Archives for posts with tag: tourism

In Hawaii, we are surrounded by an abundance of tropical plants.  And in this climate, everything grows exuberantly and wildly, both in size and color.  Backyard gardens are lush jungles of succulents and vines and even roadside hedges and highway dividers boast vibrant displays of year-round flowers.  For instance, the main road through Kapalua, near where we are staying, is lined with hibiscus blossoms the size of salad plates.

We’ve had a big dose of local flora but to get a more comprehensive feel for what grows in this warm and hospitable habitat, we decided to visit a formal garden.  So, having fueled ourselves at the Gazebo Restaurant (see March 1, 2013), we headed back to the Upcountry and the Kula Botanical Gardens.

Located along the route to Haleakala National Park (see February 26, 2013, part 2), the garden rises up a west-facing slope of the dormant volcano at an elevation of about 3000 feet (the views of the lowlands and west Maui from the parking lot are phenomenal).  Pathways meander through the eight acres of densely planted beds and at particularly scenic spots, benches, pavilions and gazebos provide comfortable places to sit and contemplate (or simply enjoy) the surroundings.

Although formal in its arrangements of plant families (they provide a helpful map) and carefully tended, the garden has an endearing rustic quality.  It is not overly pristine like some gardens I have toured and that makes it all the more approachable and welcoming.  Almost everything is labeled for those (unlike me) who keep track of scientific names and places of origin.

Eight acres sounds huge but in fact, the Kula Botanical Gardens are just the right size for an hour or two of relaxed strolling, chatting and photographing.  We made an entire circuit of the grounds—oohing and aahing as we came around each bend—before heading back home for an afternoon at the pool.

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One of the must-see attractions on Maui is Haleakala National Park, the site of a dormant volcano at the center of the island.  A popular itinerary involves driving to the summit before dawn, catching the first rays of the rising sun (well before it reaches sea level, 10,000 feet below) and then cycling down the narrow, windy park road to a well-earned breakfast.

We wanted to see the park again this trip but even the idea of getting up in the dark held no appeal.  After consulting with our friends, we decided to go there for sunset instead.  This allowed them to spend the morning on the beach (while we were exploring the Dragon’s Teeth Labyrinth; see February 26, 2013) before we met in the early afternoon to drive up to the park.  On the way, we planned to stop by the Surfing Goat Dairy and the Alii Kula Lavender Farm.

To make part of a long story short (unusual for me, I know), the goat farm was less than exciting (to be fair, we did not take the tour) and the lavender farm was just closing when we arrived there at 4:00 pm.  But the weather was beautiful and because our friends had rented a convertible, we were able to enjoy the drive with the top down.  Getting there was at least half the fun.

It was late in the afternoon as we started up Highway 378 towards the park entrance.  As we climbed in elevation, the air grew cooler and, eventually, we had to put the top back up (convertibles work well for the driver and front-seat passenger; for those in the back seat, the effects of weather are amplified by the fast-moving air).  When we were still a few miles away, we entered the clouds that seem always to cling to the upper slopes of the mountain.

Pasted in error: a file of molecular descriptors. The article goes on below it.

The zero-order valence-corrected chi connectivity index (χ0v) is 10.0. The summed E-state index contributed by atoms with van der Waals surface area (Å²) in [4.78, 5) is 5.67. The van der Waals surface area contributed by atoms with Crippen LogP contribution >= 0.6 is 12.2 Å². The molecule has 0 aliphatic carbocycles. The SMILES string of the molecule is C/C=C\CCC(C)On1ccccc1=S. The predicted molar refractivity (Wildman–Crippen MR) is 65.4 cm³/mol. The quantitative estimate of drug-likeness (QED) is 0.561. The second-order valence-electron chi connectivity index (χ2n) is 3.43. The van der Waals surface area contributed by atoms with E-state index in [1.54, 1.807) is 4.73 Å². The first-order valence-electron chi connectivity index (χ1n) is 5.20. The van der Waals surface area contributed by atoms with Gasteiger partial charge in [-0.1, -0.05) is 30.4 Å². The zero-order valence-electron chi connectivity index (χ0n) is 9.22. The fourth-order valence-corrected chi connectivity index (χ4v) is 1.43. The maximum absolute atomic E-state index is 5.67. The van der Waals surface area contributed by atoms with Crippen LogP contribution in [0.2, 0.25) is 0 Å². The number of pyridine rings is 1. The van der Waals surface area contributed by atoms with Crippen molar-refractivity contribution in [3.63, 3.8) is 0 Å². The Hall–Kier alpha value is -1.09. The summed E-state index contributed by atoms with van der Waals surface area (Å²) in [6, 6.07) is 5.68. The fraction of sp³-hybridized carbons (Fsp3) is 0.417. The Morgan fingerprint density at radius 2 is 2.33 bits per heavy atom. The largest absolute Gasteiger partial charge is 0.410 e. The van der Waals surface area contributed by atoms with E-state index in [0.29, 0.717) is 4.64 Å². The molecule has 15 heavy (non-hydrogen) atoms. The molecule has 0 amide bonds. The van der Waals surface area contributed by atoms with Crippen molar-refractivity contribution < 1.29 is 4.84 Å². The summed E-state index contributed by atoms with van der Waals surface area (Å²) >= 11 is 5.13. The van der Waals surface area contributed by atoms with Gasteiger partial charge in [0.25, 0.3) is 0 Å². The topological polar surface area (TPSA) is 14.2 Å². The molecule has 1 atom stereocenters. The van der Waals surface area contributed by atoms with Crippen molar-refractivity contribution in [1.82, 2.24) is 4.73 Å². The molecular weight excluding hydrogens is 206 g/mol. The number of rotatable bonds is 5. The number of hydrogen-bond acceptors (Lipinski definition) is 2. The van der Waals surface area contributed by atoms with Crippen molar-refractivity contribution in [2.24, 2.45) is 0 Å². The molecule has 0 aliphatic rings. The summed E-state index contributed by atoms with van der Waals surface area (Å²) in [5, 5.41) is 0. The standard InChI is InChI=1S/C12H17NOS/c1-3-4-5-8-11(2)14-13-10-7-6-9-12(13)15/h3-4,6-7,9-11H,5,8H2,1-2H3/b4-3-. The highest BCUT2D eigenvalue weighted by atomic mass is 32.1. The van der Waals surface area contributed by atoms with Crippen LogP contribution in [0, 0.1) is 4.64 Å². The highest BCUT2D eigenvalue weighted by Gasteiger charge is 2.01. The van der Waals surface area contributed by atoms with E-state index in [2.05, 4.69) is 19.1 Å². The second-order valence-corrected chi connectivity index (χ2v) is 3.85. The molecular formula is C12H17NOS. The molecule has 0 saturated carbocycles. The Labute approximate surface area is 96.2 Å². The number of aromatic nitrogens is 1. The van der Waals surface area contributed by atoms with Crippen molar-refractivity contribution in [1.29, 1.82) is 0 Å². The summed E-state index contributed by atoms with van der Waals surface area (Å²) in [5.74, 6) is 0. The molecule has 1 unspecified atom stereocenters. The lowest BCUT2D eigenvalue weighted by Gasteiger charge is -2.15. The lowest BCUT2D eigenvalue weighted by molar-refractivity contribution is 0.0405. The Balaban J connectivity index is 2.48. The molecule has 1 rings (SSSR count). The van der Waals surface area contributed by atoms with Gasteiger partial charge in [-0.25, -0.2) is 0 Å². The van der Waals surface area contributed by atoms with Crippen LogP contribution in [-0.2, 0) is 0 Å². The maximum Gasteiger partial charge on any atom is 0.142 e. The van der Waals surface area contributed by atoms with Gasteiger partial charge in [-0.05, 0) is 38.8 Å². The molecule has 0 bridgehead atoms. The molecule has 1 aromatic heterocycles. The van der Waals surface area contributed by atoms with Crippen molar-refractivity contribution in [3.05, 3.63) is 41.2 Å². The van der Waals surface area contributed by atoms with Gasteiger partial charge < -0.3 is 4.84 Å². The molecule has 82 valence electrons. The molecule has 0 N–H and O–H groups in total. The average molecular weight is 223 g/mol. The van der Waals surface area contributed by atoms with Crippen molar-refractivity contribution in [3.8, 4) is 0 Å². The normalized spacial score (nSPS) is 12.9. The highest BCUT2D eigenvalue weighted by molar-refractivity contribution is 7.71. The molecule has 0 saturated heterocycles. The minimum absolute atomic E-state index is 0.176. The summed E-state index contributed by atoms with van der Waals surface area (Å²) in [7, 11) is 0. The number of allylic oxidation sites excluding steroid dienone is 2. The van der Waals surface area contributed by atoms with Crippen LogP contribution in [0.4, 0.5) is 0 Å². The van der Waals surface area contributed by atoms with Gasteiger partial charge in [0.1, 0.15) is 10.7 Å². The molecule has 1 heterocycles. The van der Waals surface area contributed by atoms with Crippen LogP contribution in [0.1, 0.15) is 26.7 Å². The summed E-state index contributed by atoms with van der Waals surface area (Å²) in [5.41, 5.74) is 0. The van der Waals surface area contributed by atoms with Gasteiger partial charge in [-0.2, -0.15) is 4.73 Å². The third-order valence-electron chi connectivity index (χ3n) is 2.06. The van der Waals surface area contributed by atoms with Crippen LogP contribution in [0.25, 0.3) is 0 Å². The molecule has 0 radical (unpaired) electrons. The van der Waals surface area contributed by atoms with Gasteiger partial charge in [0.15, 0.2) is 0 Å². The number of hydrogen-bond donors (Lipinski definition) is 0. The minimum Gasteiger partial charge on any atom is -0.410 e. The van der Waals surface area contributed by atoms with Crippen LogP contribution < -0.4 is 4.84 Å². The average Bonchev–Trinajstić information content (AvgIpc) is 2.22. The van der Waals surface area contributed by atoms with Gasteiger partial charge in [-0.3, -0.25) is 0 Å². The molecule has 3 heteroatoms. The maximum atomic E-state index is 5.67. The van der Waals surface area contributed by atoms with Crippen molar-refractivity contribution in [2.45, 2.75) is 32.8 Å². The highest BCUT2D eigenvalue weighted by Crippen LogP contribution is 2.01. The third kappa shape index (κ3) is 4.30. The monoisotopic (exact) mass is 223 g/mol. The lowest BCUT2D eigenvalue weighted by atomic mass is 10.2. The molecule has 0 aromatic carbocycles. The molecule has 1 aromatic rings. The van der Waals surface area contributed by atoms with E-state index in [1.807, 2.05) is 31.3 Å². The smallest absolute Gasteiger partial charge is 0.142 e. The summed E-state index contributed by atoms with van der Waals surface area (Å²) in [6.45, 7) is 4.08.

The entrance to the park is at about 7000 feet of elevation (for reference, this is the same as Donner Pass and Echo Summit, the two main highway crossings through the Sierra Nevada).  When we finally arrived, we were deep into the clouds; it was rainy and dark with passing squalls.  In this weather, sunset would not be visible and we weren’t sure we wanted to go on.  But the informational signage kindly provided by the National Park Service reminded us that conditions at the top are often different from those at lower elevations.  Encouraged, we paid our fee ($10) and proceeded.

We had forgotten two things from our previous visit to Haleakala (for sunrise) in 1989.  First, the summit is a long way from the park entrance:  about 10 miles of narrow, windy road and another 3000 feet of elevation.  Reaching the park entrance gave me the feeling of having arrived but we still had another half-hour of traveling ahead of us.  Getting there might turn out to be more than half the fun.

At about 9000 feet of elevation, we popped out of the clouds—like an airplane reaching cruising altitude after taking off on an overcast day—and into the sunshine.  It was an exhilarating experience.  The summit is above the tree line (in truth, not much else grows up here) and the terrain is otherworldly.  The rocky terrain and absence of vegetation makes me think of photos of Mars and being above the clouds adds to the sense of being in a place not exactly of the earth.  It felt more like being on the edge of an adjacent planet, looking down over the clouds at the ocean and low-lying lands of Earth below.

The second thing we had forgotten about the summit is that it is cold up there!  The ambient temperature was a brisk 40 degrees and with wind chill taken into account, the effective temperature was well below freezing.  It made taking photographs difficult.  None of us had brought appropriate gear and so, with an hour left until sunset, we opted to head back down the mountain and enjoy it from a lower—and warmer—elevation.